• Take calcium supplements if recommended by your team.
  • Avoid oxalate-rich foods.




Steatorrhea


Steatorrhea is when dietary fat remains in your stool after passing through the small intestine unabsorbed.

Why does this occur in a short bowel patient?

  • Fats usually combine with bile salts created by your liver and are reabsorbed in your terminal ileum (the third portion of the small intestine).
  • Many individuals with short bowel syndrome do not have this portion of the ileum (esp. if >100 cm or 3.3 ft. of ileum resected), resulting in the continued loss of bile salts.
  • The liver, which produces the bile salts, cannot 'keep up' with production, and the supply of bile salts becomes depleted.
  • The result is that fats pass through the intestine unabsorbed.
  • This leads to a greasy, foul-smelling stool that floats and is usually grey in color.

How is this treated?

Diet

  • It will depend on your situation. Sometimes, simple dietary changes, such as a low-fat diet, can help to solve the problem.

Bile Acid Sequestrants (Binders)

  • If you have an intact colon, the bile salts that were not absorbed by the ileum may reach the colon and irritate its lining.
  • This can lead to increased diarrhea.
  • In these cases, your team may recommend certain medications to help decrease diarrhea caused by the bile salts, called bile salt sequestrants.
  • An example of this type of medication is cholestyramine. It reduces the bile salt diarrhea by increasing the removal of bile acids from the body.
  • The downside of these medications is that they can interfere with the absorption of essential things, like fat-soluble vitamins and essential fatty acids.
  • Your team will closely monitor you to ensure you maintain your nutritional status.




Vitamin and Mineral Deficiencies


Vitamin and mineral deficiencies will vary depending on the length and location of intestinal resection/ portion of your intestine that is missing. In particular, if the ileum is missing, the absorption of fat-soluble vitamins A, D, E, and K, are often insufficient.

Common deficiencies may include:

Vitamin A: Deficiency can lead to issues with night vision.

Vitamin D: Deficiency can lead to problems with proper bone formation and growth.

Vitamin E: Deficiency may present as loss of voluntary muscle coordination (known as ataxia), tingling sensations (paresthesia), or visual disturbances.

Vitamin K: Deficiency can lead to prolonged bleeding and easy bruising.

Another common deficiency is vitamin B12 since it is only absorbed in the terminal ileum, the final portion of the small intestine. You may require supplementation of this and many other vitamins and minerals.




Osteoporosis and Metabolic Bone Disorders


It is common for individuals with short bowel syndrome to have bone disease due to malnutrition, vitamin and mineral deficiencies, long-term TPN use, and medications (such as the use of steroids for underlying conditions). Metabolic bone disease may occur on a spectrum, including:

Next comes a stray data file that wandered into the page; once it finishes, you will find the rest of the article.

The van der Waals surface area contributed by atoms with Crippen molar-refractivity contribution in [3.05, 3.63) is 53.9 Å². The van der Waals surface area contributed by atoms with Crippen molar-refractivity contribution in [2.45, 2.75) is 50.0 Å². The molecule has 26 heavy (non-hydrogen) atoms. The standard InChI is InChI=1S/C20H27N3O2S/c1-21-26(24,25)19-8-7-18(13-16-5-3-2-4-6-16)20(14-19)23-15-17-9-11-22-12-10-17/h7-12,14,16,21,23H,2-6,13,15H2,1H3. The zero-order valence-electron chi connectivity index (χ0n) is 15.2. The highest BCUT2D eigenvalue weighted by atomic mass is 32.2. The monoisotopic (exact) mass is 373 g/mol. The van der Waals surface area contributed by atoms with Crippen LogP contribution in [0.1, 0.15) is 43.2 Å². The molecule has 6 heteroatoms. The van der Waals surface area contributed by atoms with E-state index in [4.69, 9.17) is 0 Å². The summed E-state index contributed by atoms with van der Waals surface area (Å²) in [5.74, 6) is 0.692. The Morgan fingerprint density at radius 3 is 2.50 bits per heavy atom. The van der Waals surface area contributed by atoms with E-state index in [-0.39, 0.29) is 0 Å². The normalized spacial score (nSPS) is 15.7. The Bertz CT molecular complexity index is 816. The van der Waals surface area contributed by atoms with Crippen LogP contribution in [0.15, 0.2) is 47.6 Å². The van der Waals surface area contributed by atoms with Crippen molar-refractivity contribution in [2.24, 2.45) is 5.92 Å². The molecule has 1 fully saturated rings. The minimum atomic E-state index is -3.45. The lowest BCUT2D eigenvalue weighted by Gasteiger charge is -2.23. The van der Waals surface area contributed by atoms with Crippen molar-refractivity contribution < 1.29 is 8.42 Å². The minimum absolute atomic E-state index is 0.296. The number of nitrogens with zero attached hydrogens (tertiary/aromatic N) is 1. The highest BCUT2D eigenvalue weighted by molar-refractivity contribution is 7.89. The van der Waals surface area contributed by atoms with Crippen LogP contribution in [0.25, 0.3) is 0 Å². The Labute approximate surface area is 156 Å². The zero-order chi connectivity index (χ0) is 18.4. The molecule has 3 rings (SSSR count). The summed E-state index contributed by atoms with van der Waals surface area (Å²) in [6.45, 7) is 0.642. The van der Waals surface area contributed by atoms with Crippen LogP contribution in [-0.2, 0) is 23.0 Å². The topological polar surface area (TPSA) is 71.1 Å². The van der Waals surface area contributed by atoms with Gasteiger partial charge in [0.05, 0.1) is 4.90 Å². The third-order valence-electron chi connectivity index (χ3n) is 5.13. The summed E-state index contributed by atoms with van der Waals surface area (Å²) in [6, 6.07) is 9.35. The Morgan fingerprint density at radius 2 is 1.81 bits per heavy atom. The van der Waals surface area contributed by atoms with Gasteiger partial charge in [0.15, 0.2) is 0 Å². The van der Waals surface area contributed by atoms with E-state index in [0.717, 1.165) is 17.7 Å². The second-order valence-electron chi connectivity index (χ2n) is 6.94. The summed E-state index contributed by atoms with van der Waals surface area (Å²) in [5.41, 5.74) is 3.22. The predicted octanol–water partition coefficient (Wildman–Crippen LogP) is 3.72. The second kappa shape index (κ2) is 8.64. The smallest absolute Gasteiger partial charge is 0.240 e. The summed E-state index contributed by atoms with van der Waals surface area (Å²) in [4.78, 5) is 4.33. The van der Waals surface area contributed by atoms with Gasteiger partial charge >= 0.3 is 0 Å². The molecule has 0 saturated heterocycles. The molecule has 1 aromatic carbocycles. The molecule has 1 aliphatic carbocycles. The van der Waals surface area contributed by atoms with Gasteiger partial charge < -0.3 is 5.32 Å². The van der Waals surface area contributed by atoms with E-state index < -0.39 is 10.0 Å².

• Osteomalacia (caused by severe vitamin D deficiency)
  • Osteopenia
  • Osteoporosis
It is usually recommended that adults with short bowel syndrome receive a DEXA (bone density) scan to assess bone density. Treatment: Your team will determine the best treatment regimen for you. In general, supplementation with vitamin D and calcium may be recommended. You also should have adequate sun exposure and participate in weight-bearing physical activity to keep bones healthy. Your team may prescribe an intravenous (IV) formulation of osteoporosis medication, particularly if absorption is an issue.




Acidosis


Acidosis results when there is too much lactic acid in the bloodstream. In some patients with short bowel syndrome, they are not able to digest carbohydrates well. The result is that bacteria in the intestine breakdown the undigested carbohydrate, which creates lactic acid. The acid enters the bloodstream, and if in large enough quantities, acidosis results. Signs and Symptoms:

  • Confusion
  • Altered mental status
  • Blurred vision
  • Slurred speech
If you are experiencing these signs or symptoms contact your team immediately for proper treatment.





Section 4: Additional Resources

Helpful Downloads from Transplant Unwrapped


Sign-Up or Log-In to Access: 1. Short Bowel Syndrome (SBS) and Intestinal Rehabilitation Handbook. 2. The Digestive System: A brief overview of the important parts of the digestive tract and how they relate to short bowel. 3. Short Bowel Syndrome At-a-Glance for Adults. 4. The Best Fluids for Intestinal Patients.




UVA Nutrition Website


University of Virginia Nutrition resource webpage with numerous downloads and information on short bowel syndrome and nutrition.




Transplant Unwrapped: Learn From Others


Learn From Others: Read stories, watch interviews, and listen to audio from numerous members of the intestinal community on a variety of topics. Useful for This Section: Learn from Others- Patient Q & A- Special Edition: Living with Short Bowel




Transplant Unwrapped: Support Programs


Support Programs: Visit the Transplant Unwrapped Support Programs page to get your questions answered, speak with others in similar situations, and feel well-supported during your medical journey.




Page References


References here.